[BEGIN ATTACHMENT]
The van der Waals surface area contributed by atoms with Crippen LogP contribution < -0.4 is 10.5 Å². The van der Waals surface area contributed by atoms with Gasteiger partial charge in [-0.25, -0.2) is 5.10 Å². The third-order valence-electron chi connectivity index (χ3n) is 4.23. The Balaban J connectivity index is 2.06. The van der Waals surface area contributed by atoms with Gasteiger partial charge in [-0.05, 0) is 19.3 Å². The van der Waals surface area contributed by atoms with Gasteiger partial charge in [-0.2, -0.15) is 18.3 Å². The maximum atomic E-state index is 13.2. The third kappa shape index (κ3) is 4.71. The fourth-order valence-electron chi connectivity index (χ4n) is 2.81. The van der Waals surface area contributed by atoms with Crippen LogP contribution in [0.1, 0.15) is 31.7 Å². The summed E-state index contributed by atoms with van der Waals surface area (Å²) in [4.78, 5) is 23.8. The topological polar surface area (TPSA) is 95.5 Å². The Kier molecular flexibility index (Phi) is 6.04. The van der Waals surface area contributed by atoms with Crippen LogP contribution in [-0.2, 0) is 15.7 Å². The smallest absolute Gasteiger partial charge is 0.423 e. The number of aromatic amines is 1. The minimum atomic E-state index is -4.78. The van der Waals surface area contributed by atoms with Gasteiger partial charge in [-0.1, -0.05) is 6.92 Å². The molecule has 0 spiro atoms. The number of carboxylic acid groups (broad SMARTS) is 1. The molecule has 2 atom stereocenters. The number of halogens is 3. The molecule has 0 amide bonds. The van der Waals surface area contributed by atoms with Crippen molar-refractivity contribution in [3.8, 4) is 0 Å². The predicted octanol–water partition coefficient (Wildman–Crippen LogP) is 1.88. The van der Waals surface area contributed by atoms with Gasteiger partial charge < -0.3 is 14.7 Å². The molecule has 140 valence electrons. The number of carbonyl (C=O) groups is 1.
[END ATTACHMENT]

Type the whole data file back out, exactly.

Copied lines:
The van der Waals surface area contributed by atoms with Crippen LogP contribution < -0.4 is 10.5 Å². The van der Waals surface area contributed by atoms with Gasteiger partial charge in [-0.25, -0.2) is 5.10 Å². The third-order valence-electron chi connectivity index (χ3n) is 4.23. The Balaban J connectivity index is 2.06. The van der Waals surface area contributed by atoms with Gasteiger partial charge in [-0.05, 0) is 19.3 Å². The van der Waals surface area contributed by atoms with Gasteiger partial charge in [-0.2, -0.15) is 18.3 Å². The maximum atomic E-state index is 13.2. The third kappa shape index (κ3) is 4.71. The fourth-order valence-electron chi connectivity index (χ4n) is 2.81. The van der Waals surface area contributed by atoms with Crippen LogP contribution in [0.1, 0.15) is 31.7 Å². The summed E-state index contributed by atoms with van der Waals surface area (Å²) in [4.78, 5) is 23.8. The topological polar surface area (TPSA) is 95.5 Å². The Kier molecular flexibility index (Phi) is 6.04. The van der Waals surface area contributed by atoms with Crippen LogP contribution in [-0.2, 0) is 15.7 Å². The smallest absolute Gasteiger partial charge is 0.423 e. The number of aromatic amines is 1. The minimum atomic E-state index is -4.78. The van der Waals surface area contributed by atoms with Gasteiger partial charge in [-0.1, -0.05) is 6.92 Å². The molecule has 0 spiro atoms. The number of carboxylic acid groups (broad SMARTS) is 1. The molecule has 2 atom stereocenters. The number of halogens is 3. The molecule has 0 amide bonds. The van der Waals surface area contributed by atoms with Crippen molar-refractivity contribution in [3.8, 4) is 0 Å². The predicted octanol–water partition coefficient (Wildman–Crippen LogP) is 1.88. The van der Waals surface area contributed by atoms with Gasteiger partial charge < -0.3 is 14.7 Å². The molecule has 140 valence electrons. The number of carbonyl (C=O) groups is 1.